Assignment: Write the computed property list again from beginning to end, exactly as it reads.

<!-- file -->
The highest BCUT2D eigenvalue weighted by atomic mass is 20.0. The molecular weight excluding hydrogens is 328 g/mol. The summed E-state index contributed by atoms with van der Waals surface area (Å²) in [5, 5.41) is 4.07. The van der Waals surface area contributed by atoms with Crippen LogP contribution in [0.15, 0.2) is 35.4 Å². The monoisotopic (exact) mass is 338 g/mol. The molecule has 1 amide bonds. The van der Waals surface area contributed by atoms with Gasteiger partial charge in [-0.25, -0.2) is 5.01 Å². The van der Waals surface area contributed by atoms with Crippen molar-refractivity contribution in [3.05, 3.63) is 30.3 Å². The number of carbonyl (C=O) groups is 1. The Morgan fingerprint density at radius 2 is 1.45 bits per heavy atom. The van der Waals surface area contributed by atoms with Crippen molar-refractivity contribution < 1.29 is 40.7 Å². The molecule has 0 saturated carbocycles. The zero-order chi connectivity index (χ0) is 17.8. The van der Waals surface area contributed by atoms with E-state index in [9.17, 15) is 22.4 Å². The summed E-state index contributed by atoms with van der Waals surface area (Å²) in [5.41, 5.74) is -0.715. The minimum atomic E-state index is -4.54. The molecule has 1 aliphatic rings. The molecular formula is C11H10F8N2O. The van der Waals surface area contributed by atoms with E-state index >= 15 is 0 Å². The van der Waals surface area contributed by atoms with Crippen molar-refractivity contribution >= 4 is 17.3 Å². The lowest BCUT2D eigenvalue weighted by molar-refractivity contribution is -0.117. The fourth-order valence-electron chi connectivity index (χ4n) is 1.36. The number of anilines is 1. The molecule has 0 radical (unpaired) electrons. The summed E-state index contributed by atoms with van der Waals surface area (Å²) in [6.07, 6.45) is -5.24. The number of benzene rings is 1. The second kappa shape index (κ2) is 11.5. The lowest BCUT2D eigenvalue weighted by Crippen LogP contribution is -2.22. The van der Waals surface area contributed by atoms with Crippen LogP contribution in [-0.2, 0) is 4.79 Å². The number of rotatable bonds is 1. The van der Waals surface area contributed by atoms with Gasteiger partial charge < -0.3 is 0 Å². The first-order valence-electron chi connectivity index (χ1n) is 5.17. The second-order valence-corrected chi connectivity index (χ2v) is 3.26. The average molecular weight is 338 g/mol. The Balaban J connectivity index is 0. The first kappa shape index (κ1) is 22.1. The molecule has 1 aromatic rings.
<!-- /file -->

The highest BCUT2D eigenvalue weighted by atomic mass is 20.0. The molecular weight excluding hydrogens is 328 g/mol. The summed E-state index contributed by atoms with van der Waals surface area (Å²) in [5, 5.41) is 4.07. The van der Waals surface area contributed by atoms with Crippen LogP contribution in [0.15, 0.2) is 35.4 Å². The monoisotopic (exact) mass is 338 g/mol. The molecule has 1 amide bonds. The van der Waals surface area contributed by atoms with Gasteiger partial charge in [-0.25, -0.2) is 5.01 Å². The van der Waals surface area contributed by atoms with Crippen molar-refractivity contribution in [3.05, 3.63) is 30.3 Å². The number of carbonyl (C=O) groups is 1. The Morgan fingerprint density at radius 2 is 1.45 bits per heavy atom. The van der Waals surface area contributed by atoms with Crippen molar-refractivity contribution < 1.29 is 40.7 Å². The molecule has 0 saturated carbocycles. The zero-order chi connectivity index (χ0) is 17.8. The van der Waals surface area contributed by atoms with E-state index in [9.17, 15) is 22.4 Å². The summed E-state index contributed by atoms with van der Waals surface area (Å²) in [5.41, 5.74) is -0.715. The minimum atomic E-state index is -4.54. The molecule has 1 aliphatic rings. The molecular formula is C11H10F8N2O. The van der Waals surface area contributed by atoms with E-state index >= 15 is 0 Å². The van der Waals surface area contributed by atoms with Crippen molar-refractivity contribution >= 4 is 17.3 Å². The lowest BCUT2D eigenvalue weighted by molar-refractivity contribution is -0.117. The fourth-order valence-electron chi connectivity index (χ4n) is 1.36. The number of anilines is 1. The molecule has 0 radical (unpaired) electrons. The summed E-state index contributed by atoms with van der Waals surface area (Å²) in [6.07, 6.45) is -5.24. The number of benzene rings is 1. The second kappa shape index (κ2) is 11.5. The lowest BCUT2D eigenvalue weighted by Crippen LogP contribution is -2.22. The van der Waals surface area contributed by atoms with Crippen LogP contribution in [-0.2, 0) is 4.79 Å². The number of rotatable bonds is 1. The van der Waals surface area contributed by atoms with Gasteiger partial charge < -0.3 is 0 Å². The first-order valence-electron chi connectivity index (χ1n) is 5.17. The second-order valence-corrected chi connectivity index (χ2v) is 3.26. The average molecular weight is 338 g/mol. The Balaban J connectivity index is 0. The first kappa shape index (κ1) is 22.1. The molecule has 1 aromatic rings.